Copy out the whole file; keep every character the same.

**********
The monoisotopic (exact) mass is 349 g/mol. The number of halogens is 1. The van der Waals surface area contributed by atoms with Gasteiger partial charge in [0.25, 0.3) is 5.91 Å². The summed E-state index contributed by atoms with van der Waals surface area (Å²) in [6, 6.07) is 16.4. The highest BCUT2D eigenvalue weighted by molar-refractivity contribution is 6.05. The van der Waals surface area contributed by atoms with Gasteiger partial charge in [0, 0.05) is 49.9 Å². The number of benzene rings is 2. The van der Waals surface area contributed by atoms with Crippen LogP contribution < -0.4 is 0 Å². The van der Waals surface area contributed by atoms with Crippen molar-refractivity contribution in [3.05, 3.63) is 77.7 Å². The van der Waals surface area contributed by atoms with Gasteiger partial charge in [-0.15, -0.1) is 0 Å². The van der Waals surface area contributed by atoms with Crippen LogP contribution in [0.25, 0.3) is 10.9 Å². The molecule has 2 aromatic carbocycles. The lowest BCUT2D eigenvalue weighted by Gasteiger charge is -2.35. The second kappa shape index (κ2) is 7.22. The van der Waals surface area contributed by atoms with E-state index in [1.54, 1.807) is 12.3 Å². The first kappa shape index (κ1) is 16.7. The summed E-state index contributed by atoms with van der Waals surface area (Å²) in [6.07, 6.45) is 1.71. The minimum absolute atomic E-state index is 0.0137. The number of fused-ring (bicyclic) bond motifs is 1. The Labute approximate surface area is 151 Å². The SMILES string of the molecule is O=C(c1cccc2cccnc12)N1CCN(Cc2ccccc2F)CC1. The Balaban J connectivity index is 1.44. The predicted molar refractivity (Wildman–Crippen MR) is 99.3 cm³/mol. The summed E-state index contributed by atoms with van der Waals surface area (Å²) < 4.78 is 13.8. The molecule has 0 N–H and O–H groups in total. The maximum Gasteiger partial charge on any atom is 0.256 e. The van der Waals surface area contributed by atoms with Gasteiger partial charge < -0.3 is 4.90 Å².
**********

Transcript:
The monoisotopic (exact) mass is 349 g/mol. The number of halogens is 1. The van der Waals surface area contributed by atoms with Gasteiger partial charge in [0.25, 0.3) is 5.91 Å². The summed E-state index contributed by atoms with van der Waals surface area (Å²) in [6, 6.07) is 16.4. The highest BCUT2D eigenvalue weighted by molar-refractivity contribution is 6.05. The van der Waals surface area contributed by atoms with Gasteiger partial charge in [0, 0.05) is 49.9 Å². The number of benzene rings is 2. The van der Waals surface area contributed by atoms with Crippen LogP contribution < -0.4 is 0 Å². The van der Waals surface area contributed by atoms with Crippen molar-refractivity contribution in [3.05, 3.63) is 77.7 Å². The van der Waals surface area contributed by atoms with Gasteiger partial charge in [-0.15, -0.1) is 0 Å². The van der Waals surface area contributed by atoms with Crippen LogP contribution in [0.25, 0.3) is 10.9 Å². The molecule has 2 aromatic carbocycles. The lowest BCUT2D eigenvalue weighted by Gasteiger charge is -2.35. The second kappa shape index (κ2) is 7.22. The van der Waals surface area contributed by atoms with E-state index in [1.54, 1.807) is 12.3 Å². The first kappa shape index (κ1) is 16.7. The summed E-state index contributed by atoms with van der Waals surface area (Å²) in [6.07, 6.45) is 1.71. The minimum absolute atomic E-state index is 0.0137. The number of fused-ring (bicyclic) bond motifs is 1. The Labute approximate surface area is 151 Å². The SMILES string of the molecule is O=C(c1cccc2cccnc12)N1CCN(Cc2ccccc2F)CC1. The Balaban J connectivity index is 1.44. The predicted molar refractivity (Wildman–Crippen MR) is 99.3 cm³/mol. The summed E-state index contributed by atoms with van der Waals surface area (Å²) < 4.78 is 13.8. The molecule has 0 N–H and O–H groups in total. The maximum Gasteiger partial charge on any atom is 0.256 e. The van der Waals surface area contributed by atoms with Gasteiger partial charge < -0.3 is 4.90 Å².